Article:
I was shy and had few friends; today I am blessed with many friends within my community."
I was shy and had few friends; today I am blessed with many friends within my community."
I continuously talk to my peers and encourage them to enroll in the centers various programs and activities. At school, I stood out in my class as I became more confident and empowered; now I want my younger brothers to join the center so they get the same opportunity I did."
My experience with JRF changed me, I realize now that the prize is bigger than money; it is great friends and the feeling of pride every time I pass by a school or a street that we helped to change."
The beacon that guides the residents towards one goal for the benefit of all."
Both skills and experience that I acquired from the center made me feel that I have a message to share with other women; my work as an educator is just a small token to show my gratitude."
My parents, who opposed the idea at the beginning, recognize the new me and encouraged my twin brother to join."
I come from an area of small farmers who can barely sell their produce to the local market and with the suppressed prices during the high season, the farmers are content if they just break-even… a cold storage and a food processing unit was a dream for us but we never thought that it can become reality."
When Her Majesty’s visited us to share our experience, her words motivated us; I will never forget it when she said we rephrased the meaning of the word “Citizen” through our work."
I want to be popular like other girls in my class”, she complains “why is this happening to me?"
The smile we draw on the innocent faces of these young girls is the source of our strong-will and determination to continue and expand the work we have started", thank you JRF."
The Safe Room is a haven for distressed girls whom we have longed to assist for the past years," "in this space, students can speak freely and confidentially about their deepest pains and fears, seek guidance, and receive support."
JRF has transformed me into a Super Citizen"
I felt like a prisoner, today I accept my daughter’s illness, I know how to deal with her, before I used to deal with her illness instead.”"
I would have never imagined meeting Her Majesty one day, but when she visited Wadi Araba, I realized that we have achieved something to be proud of."
Inside us is a new feeling that we haven’t experienced before, the feeling of true citizenship and responsibility towards ourselves and our community”"
My dream is to start my own business one day soon."
Working with JRF, I discovered there are no limits to ambition. Working with youth, inspired me even more to develop myself personally so I enrolled in University; something I never thought was possible."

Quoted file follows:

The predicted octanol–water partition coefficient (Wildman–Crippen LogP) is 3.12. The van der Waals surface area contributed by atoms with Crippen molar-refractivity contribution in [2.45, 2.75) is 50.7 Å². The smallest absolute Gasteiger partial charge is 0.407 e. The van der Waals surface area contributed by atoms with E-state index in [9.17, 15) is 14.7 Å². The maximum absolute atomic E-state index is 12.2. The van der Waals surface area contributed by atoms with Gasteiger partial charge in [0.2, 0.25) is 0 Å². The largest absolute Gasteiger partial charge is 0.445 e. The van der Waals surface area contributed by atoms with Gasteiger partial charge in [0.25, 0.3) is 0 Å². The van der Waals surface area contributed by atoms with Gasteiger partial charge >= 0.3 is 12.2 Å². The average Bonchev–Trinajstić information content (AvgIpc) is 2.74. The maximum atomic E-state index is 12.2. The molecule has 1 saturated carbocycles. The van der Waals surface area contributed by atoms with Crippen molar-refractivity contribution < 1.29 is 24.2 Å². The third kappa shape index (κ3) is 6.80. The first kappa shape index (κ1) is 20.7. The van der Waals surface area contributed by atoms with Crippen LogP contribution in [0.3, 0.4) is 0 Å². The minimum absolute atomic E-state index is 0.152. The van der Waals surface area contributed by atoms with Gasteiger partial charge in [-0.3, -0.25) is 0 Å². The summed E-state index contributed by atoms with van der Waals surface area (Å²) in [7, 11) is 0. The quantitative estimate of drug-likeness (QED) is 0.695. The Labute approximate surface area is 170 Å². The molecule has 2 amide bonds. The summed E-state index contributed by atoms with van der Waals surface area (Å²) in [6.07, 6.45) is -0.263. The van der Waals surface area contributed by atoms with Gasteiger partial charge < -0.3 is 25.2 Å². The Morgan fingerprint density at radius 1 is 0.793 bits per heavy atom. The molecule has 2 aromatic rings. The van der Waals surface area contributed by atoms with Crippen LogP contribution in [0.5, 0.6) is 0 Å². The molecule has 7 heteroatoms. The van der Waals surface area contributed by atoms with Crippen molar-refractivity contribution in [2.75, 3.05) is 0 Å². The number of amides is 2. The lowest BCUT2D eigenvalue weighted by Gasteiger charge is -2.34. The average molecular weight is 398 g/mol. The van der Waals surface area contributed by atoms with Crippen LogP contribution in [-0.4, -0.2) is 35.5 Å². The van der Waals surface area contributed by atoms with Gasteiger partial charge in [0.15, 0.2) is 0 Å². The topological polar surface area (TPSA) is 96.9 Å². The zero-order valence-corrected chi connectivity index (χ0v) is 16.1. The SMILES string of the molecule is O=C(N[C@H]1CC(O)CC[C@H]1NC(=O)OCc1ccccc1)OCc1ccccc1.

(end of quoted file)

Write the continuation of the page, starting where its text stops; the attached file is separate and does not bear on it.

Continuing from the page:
I would have had no future if it wasn’t for the program and the support of the Jordan River Foundation."
My work with JRF and in the complex enriched my experience and my university studies; it is truly the ultimate prize."
The desert of Wadi Araba became a green paradise producing only the best, and our community divided one day, is now working together under Qaa Al-Se’diyeen Association."
I feel empowered as I became one of two decision makers in my house. I now help my husband around the house, I learned how to drive and bought my first car after three years of work. My husband and I bought a land and a house and we are saving for the education of our three children."
We are in a much better place; our voices are heard by authorities after a long time of silence, we know how to deal with challenges and transform them into opportunities."
It was a daunting path towards an old and dark storage room, we never imagined that this same space could become a bright, safe and attractive room, it has actually become our favorite spot in the school."
My life has changed completely."
I was empowered by Jordan River Foundation’s training and worked hard to change, leading my father to change too”"
I felt so good after that call” said the counselor who spoke to Suha and her mother, “it is live proof that doing what we do can have a real impact on someone’s life. Suha is not alone in her struggle anymore, we made that happen"
I never thought that this experience will change me into a complete different person."
Through JRF's training programs, Madeline and I are able to identify cases of abuse in school, assist girls through creative and indirect methodologies such as writing and drawing and cooperate with the Family Protection Department in Aqaba when needed."
I lived my childhood in KSA, I had no idea what the word “volunteer” meant until I became one."
The training I received on Basic life Skills, Leadership Skills and volunteering have enriched my teen years and developed my personality."
Like many, I was occupied with the details of my own daily life. I walked in the neighborhood on a daily basis, it was impossible to avoid the scattered garbage or twisting my ankle when walking over a hidden hole; yet I did nothing, we did nothing to change. It was always easier to blame the authorities. All of this changed once we enrolled in the JRF’s program which taught us the spirit in working as a team."